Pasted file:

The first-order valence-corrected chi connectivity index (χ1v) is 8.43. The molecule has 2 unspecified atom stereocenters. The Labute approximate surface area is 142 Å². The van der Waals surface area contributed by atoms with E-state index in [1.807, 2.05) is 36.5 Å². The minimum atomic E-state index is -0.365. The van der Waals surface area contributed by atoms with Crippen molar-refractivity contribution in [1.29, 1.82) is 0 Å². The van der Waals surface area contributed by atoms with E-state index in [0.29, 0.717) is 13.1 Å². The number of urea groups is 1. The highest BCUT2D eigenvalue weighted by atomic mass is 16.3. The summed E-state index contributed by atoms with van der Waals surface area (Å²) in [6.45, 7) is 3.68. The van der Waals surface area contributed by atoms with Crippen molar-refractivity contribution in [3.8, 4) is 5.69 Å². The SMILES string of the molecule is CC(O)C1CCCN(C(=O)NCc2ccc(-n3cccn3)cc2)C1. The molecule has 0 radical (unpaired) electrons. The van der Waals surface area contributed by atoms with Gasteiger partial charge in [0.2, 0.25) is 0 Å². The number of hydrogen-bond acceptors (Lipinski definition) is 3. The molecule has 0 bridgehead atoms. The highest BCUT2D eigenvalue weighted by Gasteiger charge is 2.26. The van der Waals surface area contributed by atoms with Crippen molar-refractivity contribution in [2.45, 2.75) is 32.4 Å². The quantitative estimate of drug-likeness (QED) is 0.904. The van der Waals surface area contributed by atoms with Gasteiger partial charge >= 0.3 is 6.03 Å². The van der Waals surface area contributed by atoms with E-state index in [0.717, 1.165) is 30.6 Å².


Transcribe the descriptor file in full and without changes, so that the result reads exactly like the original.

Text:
The first-order valence-corrected chi connectivity index (χ1v) is 8.43. The molecule has 2 unspecified atom stereocenters. The Labute approximate surface area is 142 Å². The van der Waals surface area contributed by atoms with E-state index in [1.807, 2.05) is 36.5 Å². The minimum atomic E-state index is -0.365. The van der Waals surface area contributed by atoms with Crippen molar-refractivity contribution in [1.29, 1.82) is 0 Å². The van der Waals surface area contributed by atoms with E-state index in [0.29, 0.717) is 13.1 Å². The number of urea groups is 1. The highest BCUT2D eigenvalue weighted by atomic mass is 16.3. The summed E-state index contributed by atoms with van der Waals surface area (Å²) in [6.45, 7) is 3.68. The van der Waals surface area contributed by atoms with Crippen molar-refractivity contribution in [3.8, 4) is 5.69 Å². The SMILES string of the molecule is CC(O)C1CCCN(C(=O)NCc2ccc(-n3cccn3)cc2)C1. The molecule has 0 radical (unpaired) electrons. The van der Waals surface area contributed by atoms with Gasteiger partial charge in [0.2, 0.25) is 0 Å². The number of hydrogen-bond acceptors (Lipinski definition) is 3. The molecule has 0 bridgehead atoms. The highest BCUT2D eigenvalue weighted by Gasteiger charge is 2.26. The van der Waals surface area contributed by atoms with Crippen molar-refractivity contribution in [2.45, 2.75) is 32.4 Å². The quantitative estimate of drug-likeness (QED) is 0.904. The van der Waals surface area contributed by atoms with Gasteiger partial charge >= 0.3 is 6.03 Å². The van der Waals surface area contributed by atoms with E-state index in [0.717, 1.165) is 30.6 Å².